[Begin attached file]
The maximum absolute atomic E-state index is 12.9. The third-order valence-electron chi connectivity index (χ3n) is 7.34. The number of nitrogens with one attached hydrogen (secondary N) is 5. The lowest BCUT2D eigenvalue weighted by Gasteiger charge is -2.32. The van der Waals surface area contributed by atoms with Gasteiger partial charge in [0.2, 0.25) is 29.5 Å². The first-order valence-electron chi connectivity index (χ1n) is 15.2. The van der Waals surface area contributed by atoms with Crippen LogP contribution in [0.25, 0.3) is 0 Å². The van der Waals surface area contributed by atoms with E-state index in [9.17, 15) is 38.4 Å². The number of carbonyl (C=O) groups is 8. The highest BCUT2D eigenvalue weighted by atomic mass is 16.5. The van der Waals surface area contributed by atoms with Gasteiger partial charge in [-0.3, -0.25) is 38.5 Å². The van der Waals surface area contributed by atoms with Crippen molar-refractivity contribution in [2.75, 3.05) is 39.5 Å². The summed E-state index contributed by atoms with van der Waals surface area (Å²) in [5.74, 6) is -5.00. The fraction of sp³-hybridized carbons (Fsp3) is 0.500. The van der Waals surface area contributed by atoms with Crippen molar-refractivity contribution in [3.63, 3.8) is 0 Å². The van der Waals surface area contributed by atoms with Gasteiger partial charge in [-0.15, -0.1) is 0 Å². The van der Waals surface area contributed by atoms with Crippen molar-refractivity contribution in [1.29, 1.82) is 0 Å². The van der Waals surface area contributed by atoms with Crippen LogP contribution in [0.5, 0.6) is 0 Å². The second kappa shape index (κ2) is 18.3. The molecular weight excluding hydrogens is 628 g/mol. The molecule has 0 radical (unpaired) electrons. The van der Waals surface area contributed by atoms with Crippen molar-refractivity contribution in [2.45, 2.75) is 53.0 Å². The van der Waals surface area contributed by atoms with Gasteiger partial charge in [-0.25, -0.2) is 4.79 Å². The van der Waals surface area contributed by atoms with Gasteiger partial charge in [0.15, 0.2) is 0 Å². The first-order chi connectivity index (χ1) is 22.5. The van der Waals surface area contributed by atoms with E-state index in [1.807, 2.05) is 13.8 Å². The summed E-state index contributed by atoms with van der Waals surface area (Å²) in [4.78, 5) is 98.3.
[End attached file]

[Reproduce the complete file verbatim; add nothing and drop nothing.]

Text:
The maximum absolute atomic E-state index is 12.9. The third-order valence-electron chi connectivity index (χ3n) is 7.34. The number of nitrogens with one attached hydrogen (secondary N) is 5. The lowest BCUT2D eigenvalue weighted by Gasteiger charge is -2.32. The van der Waals surface area contributed by atoms with Gasteiger partial charge in [0.2, 0.25) is 29.5 Å². The first-order valence-electron chi connectivity index (χ1n) is 15.2. The van der Waals surface area contributed by atoms with Crippen LogP contribution in [0.25, 0.3) is 0 Å². The van der Waals surface area contributed by atoms with E-state index in [9.17, 15) is 38.4 Å². The number of carbonyl (C=O) groups is 8. The highest BCUT2D eigenvalue weighted by atomic mass is 16.5. The van der Waals surface area contributed by atoms with Gasteiger partial charge in [-0.3, -0.25) is 38.5 Å². The van der Waals surface area contributed by atoms with Crippen molar-refractivity contribution in [2.75, 3.05) is 39.5 Å². The summed E-state index contributed by atoms with van der Waals surface area (Å²) in [5.74, 6) is -5.00. The fraction of sp³-hybridized carbons (Fsp3) is 0.500. The van der Waals surface area contributed by atoms with Crippen molar-refractivity contribution in [3.63, 3.8) is 0 Å². The van der Waals surface area contributed by atoms with Gasteiger partial charge in [-0.15, -0.1) is 0 Å². The van der Waals surface area contributed by atoms with Crippen molar-refractivity contribution in [1.29, 1.82) is 0 Å². The van der Waals surface area contributed by atoms with Crippen LogP contribution in [0.5, 0.6) is 0 Å². The second kappa shape index (κ2) is 18.3. The molecular weight excluding hydrogens is 628 g/mol. The molecule has 0 radical (unpaired) electrons. The van der Waals surface area contributed by atoms with Crippen molar-refractivity contribution in [2.45, 2.75) is 53.0 Å². The van der Waals surface area contributed by atoms with Gasteiger partial charge in [-0.25, -0.2) is 4.79 Å². The van der Waals surface area contributed by atoms with Gasteiger partial charge in [0.15, 0.2) is 0 Å². The first-order chi connectivity index (χ1) is 22.5. The van der Waals surface area contributed by atoms with E-state index in [1.807, 2.05) is 13.8 Å². The summed E-state index contributed by atoms with van der Waals surface area (Å²) in [4.78, 5) is 98.3.